The UEFA Champions League returned with several games played across Europe with lots of goals scored and plenty of talking points for pundits to ponder on.
On any given Saturday, first-time visitors to the Dog Kennel Hill branch of Sainsbury’s supermarket in South East London will come face to face with one of the more colourful and idiosyncratic sets of football fans in the capital.
Next to the supermarket car park, fans decked in pink and blue regularly descend on Champion Hill, singing about a planning dispute from 1991.
It’s not your typical terrace chant, but then Dulwich Hamlet aren’t your typical football club and, if developers have their way, a club that may not exist in its current guise for much longer.
It’s unlikely that non-league Hamlet register much overseas in Australia, let alone north of Watford in the UK, but they are an essential part of the fabric of football in the country, a polar opposite to the opulence of the Premier League, yet part of a structure that extends down from Manchester City at the summit all the way to grassroots.
A 17-year-old Peter Crouch once turned out for them. Rio Ferdinand has tried to buy them. And their current landlords make Brisbane Roar’s Bakrie Group look like Mother Teresa.
A valuable club in more ways than one
If it’s unusual to get over 2,000 fans regularly turning up to watch a team that plays six leagues below the Premier League, the current crisis that threatens their very existence is a far more common struggle that’s enveloped bigger football clubs than the pink and blue army – land and property development.
London, as a city, is at near capacity for space to build new homes, yet the population keeps growing. This makes football pitches like Champion Hill, which sits between the gentrified suburbs of Dulwich and the estates of Forest Hill (a short train ride away from central London) particularly valuable.
In addition, there is vacant land next to Champion Hill. Planning restrictions mean houses can’t be built on this, although the current owners believe a new football stadium could be. Even allowing an outlay for construction, whoever owns this land could make a lot of money.
If this situation makes The Hamlet both attractive and vulnerable, it also gives you a slightly uneasy feeling knowing the main benefactor is a property developer.
Meadow Residential currently owns the ground paying £5.7m for the land – although the club itself is owned by businessman Nick McCormack. It’s estimated developing Champion Hill for flats could net as much as £80m.
Meadow was formed in 2016 by members of developers Hadley Property Group, who purchased Champion Hill in 2014 after the previous owners, a company called DHPD Limited, collapsed into administration. DHPD was also a property developer owned by an individual called Eren Murduroglu, who had family ties to another local non-League club, Fisher Athletic.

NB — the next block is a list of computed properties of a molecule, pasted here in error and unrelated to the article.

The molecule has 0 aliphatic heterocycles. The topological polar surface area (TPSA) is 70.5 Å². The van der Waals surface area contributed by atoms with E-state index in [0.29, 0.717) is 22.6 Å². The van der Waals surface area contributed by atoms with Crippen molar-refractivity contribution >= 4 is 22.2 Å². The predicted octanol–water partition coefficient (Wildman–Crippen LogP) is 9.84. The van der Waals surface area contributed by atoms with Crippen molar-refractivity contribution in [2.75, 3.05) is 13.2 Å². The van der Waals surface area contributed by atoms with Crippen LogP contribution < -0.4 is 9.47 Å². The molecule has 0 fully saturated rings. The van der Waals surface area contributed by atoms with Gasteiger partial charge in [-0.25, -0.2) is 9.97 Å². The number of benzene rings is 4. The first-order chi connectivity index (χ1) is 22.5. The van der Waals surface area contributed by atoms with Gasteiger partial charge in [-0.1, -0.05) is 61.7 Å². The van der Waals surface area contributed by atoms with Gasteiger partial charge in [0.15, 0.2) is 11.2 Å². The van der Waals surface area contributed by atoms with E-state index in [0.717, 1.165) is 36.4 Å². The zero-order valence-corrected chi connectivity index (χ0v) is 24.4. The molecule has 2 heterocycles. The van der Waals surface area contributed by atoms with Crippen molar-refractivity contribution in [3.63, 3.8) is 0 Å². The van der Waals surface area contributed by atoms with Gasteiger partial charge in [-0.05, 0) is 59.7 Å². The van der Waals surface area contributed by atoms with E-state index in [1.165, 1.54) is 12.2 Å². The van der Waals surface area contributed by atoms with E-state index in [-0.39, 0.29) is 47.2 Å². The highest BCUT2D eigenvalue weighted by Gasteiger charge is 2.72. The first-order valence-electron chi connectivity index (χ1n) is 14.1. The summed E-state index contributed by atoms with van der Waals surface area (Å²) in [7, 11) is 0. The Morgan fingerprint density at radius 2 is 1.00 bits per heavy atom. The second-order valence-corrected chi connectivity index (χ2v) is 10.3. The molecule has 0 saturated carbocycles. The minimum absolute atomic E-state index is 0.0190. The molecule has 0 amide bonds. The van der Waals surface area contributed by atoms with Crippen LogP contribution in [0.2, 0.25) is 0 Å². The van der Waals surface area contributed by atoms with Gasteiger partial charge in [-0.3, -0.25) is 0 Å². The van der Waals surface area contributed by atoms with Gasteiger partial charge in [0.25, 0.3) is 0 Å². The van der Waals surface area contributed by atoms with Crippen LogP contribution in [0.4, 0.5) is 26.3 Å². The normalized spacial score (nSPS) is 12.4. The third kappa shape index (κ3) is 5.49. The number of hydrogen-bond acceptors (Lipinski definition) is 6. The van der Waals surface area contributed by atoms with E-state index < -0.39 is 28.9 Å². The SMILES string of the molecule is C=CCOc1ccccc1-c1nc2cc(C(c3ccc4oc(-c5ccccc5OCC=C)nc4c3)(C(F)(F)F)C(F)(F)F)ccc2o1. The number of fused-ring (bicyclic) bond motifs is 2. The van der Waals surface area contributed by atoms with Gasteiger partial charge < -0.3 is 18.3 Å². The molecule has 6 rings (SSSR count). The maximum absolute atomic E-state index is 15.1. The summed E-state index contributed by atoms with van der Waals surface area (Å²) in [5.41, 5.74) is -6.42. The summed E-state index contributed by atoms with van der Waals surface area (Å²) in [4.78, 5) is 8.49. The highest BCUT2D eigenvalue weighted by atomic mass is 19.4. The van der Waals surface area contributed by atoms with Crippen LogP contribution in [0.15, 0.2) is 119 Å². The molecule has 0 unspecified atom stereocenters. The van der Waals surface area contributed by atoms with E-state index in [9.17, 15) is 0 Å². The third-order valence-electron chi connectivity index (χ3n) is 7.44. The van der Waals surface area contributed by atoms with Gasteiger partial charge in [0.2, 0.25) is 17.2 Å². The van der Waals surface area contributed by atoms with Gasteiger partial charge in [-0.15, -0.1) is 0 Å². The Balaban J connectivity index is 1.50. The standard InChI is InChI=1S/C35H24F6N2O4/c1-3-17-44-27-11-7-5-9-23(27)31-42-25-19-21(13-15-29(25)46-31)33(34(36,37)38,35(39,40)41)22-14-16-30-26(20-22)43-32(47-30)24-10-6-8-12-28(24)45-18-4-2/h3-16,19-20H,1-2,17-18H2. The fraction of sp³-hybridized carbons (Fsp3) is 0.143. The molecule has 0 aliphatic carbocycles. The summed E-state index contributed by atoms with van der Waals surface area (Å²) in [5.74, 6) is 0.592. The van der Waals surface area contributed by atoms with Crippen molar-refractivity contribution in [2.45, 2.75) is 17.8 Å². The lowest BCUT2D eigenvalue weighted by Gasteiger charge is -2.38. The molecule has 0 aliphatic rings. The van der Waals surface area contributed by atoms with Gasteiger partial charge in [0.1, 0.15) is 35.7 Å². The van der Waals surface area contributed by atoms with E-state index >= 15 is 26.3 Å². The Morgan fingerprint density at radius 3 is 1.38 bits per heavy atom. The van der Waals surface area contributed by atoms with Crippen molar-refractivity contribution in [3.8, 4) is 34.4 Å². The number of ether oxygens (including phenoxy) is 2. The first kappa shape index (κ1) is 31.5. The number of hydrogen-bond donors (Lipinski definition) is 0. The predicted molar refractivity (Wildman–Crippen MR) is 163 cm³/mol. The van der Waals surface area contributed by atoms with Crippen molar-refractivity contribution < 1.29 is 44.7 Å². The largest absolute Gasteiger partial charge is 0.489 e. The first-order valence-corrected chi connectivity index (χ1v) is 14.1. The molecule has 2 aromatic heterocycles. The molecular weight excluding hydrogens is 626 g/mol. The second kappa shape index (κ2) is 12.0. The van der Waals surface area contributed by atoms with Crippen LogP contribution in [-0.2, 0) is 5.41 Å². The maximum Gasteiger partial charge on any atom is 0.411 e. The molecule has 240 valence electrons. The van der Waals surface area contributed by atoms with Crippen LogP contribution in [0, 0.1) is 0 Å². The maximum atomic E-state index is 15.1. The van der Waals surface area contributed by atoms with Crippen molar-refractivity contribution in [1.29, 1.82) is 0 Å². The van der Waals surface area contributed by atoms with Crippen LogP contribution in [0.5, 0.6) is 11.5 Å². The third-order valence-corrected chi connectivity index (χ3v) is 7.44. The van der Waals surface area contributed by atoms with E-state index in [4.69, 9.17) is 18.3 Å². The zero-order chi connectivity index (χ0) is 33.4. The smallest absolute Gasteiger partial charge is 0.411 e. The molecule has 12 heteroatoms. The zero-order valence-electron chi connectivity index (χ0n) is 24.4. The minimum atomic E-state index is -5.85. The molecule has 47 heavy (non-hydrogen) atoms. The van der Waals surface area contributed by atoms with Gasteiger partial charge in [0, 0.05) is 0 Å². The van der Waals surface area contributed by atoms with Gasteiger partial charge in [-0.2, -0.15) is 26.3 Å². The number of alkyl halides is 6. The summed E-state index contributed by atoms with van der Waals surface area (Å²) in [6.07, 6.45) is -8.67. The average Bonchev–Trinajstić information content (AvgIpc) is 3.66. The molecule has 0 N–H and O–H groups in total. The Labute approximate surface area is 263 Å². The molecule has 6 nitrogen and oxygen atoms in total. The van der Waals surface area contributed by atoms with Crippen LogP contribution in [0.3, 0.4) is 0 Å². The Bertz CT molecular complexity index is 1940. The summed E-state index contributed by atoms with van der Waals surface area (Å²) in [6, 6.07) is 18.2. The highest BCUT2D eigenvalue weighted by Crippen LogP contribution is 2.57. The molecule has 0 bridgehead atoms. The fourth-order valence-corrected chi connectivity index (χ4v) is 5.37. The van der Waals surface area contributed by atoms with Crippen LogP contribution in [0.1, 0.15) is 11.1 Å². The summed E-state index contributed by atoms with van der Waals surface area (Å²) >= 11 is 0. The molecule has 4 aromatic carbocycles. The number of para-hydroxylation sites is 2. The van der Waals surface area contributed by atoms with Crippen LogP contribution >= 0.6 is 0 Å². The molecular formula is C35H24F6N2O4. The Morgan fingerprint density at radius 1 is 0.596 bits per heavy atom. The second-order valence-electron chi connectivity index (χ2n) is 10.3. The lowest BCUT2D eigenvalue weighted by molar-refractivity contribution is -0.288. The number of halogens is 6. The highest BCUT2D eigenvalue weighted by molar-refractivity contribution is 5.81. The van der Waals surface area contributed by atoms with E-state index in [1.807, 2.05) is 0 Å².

Murduroglu and his brother were believed to be behind an attempt to build property on Fisher’s ground. In a harbinger of things to come, Fisher was forced into ground sharing at Champion Hill before going bust. They have subsequently reformed as Fisher FC.
Meadow was initially welcomed by the Dulwich fan-base. The property developer paid off the club’s debts and helped on-field development. In 2012, the Hamlet won promotion from the Isthmian South and have been ever-present as promotion contenders from the league above ever since.
Meadow also made no secret of their desire to build on the ground, alongside a new stadium for the football club, which the fan-base were supportive of, recognising a pragmatic need for survival. On the surface, this was a marriage of convenience that showed every sign of succeeding.
The relationship turns sour
So what has soured to the point that Hamlet’s very existence is now threatened? Local politics and planning regulations may be as riveting a plot device as a trade dispute was for kicking off the rise of the Empire in Star Wars, but the end result has been equally malevolent.
There are two main catalysts. The first is the Green Dale playing fields next to Champion Hill. It contains an AstroTurf that was leased to the club by local authority Southwark Council, and was intended as the site of the new stadium.
Green Dale is also covered by a Metropolitan Open Land covenant, the highest protection afforded to green space in the capital. MOLs only permit building developments in very special circumstances.
In October 2017, after months of negotiation, Southwark Council refused to renew the lease. This followed Southwark refusing planning permission for both the Green Dale stadium and the flats on Champion Hill earlier in the year. In the case of Green Dale, the new stadium development failed to convince the authorities that it should override the MOL.
But it was the rejection of the main property development on the existing ground that was a body blow for the club. Southwark Council has a threshold that requires 35 per cent of new developments to contain affordable housing.
This is to prevent works on low or medium incomes being priced out of the property market. Meadow’s proposal for affordable housing accounted for just 16 per cent of the 155 flats.
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By the time Southwark refused to renew the Green Dale lease, the relationship between Meadow and the council had broken down completely with legal writs threatened as Dulwich Hamlet was caught in the crossfire.
Once it became clear that Meadow’s planning application was dead, the property developer put the squeeze on their tenants. In December 2017, they demanded the club sign a new lease on Champion Hill or face eviction. At the start of March, Meadow handed Hamlet a bill for £121,000 in unpaid rent and served the team an eviction note.